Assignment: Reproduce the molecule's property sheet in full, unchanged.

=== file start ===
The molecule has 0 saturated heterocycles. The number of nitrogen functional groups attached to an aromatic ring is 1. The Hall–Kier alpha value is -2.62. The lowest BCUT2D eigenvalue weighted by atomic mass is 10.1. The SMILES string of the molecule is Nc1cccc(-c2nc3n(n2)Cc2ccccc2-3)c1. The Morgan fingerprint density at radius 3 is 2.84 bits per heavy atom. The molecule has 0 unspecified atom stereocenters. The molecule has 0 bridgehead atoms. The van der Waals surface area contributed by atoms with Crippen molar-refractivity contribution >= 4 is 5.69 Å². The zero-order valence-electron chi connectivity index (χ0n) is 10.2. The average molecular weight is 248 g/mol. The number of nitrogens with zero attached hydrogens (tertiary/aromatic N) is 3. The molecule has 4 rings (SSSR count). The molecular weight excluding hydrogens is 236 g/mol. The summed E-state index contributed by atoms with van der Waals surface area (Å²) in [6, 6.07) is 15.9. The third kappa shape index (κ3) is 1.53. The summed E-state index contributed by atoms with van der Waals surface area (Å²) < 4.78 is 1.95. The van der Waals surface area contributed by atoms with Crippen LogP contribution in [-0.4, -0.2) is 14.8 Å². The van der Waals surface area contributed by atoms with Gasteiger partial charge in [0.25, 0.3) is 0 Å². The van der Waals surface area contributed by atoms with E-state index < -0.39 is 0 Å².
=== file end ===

The molecule has 0 saturated heterocycles. The number of nitrogen functional groups attached to an aromatic ring is 1. The Hall–Kier alpha value is -2.62. The lowest BCUT2D eigenvalue weighted by atomic mass is 10.1. The SMILES string of the molecule is Nc1cccc(-c2nc3n(n2)Cc2ccccc2-3)c1. The Morgan fingerprint density at radius 3 is 2.84 bits per heavy atom. The molecule has 0 unspecified atom stereocenters. The molecule has 0 bridgehead atoms. The van der Waals surface area contributed by atoms with Crippen molar-refractivity contribution >= 4 is 5.69 Å². The zero-order valence-electron chi connectivity index (χ0n) is 10.2. The average molecular weight is 248 g/mol. The number of nitrogens with zero attached hydrogens (tertiary/aromatic N) is 3. The molecule has 4 rings (SSSR count). The molecular weight excluding hydrogens is 236 g/mol. The summed E-state index contributed by atoms with van der Waals surface area (Å²) in [6, 6.07) is 15.9. The third kappa shape index (κ3) is 1.53. The summed E-state index contributed by atoms with van der Waals surface area (Å²) < 4.78 is 1.95. The van der Waals surface area contributed by atoms with Crippen LogP contribution in [-0.4, -0.2) is 14.8 Å². The van der Waals surface area contributed by atoms with Gasteiger partial charge in [0.25, 0.3) is 0 Å². The van der Waals surface area contributed by atoms with E-state index < -0.39 is 0 Å².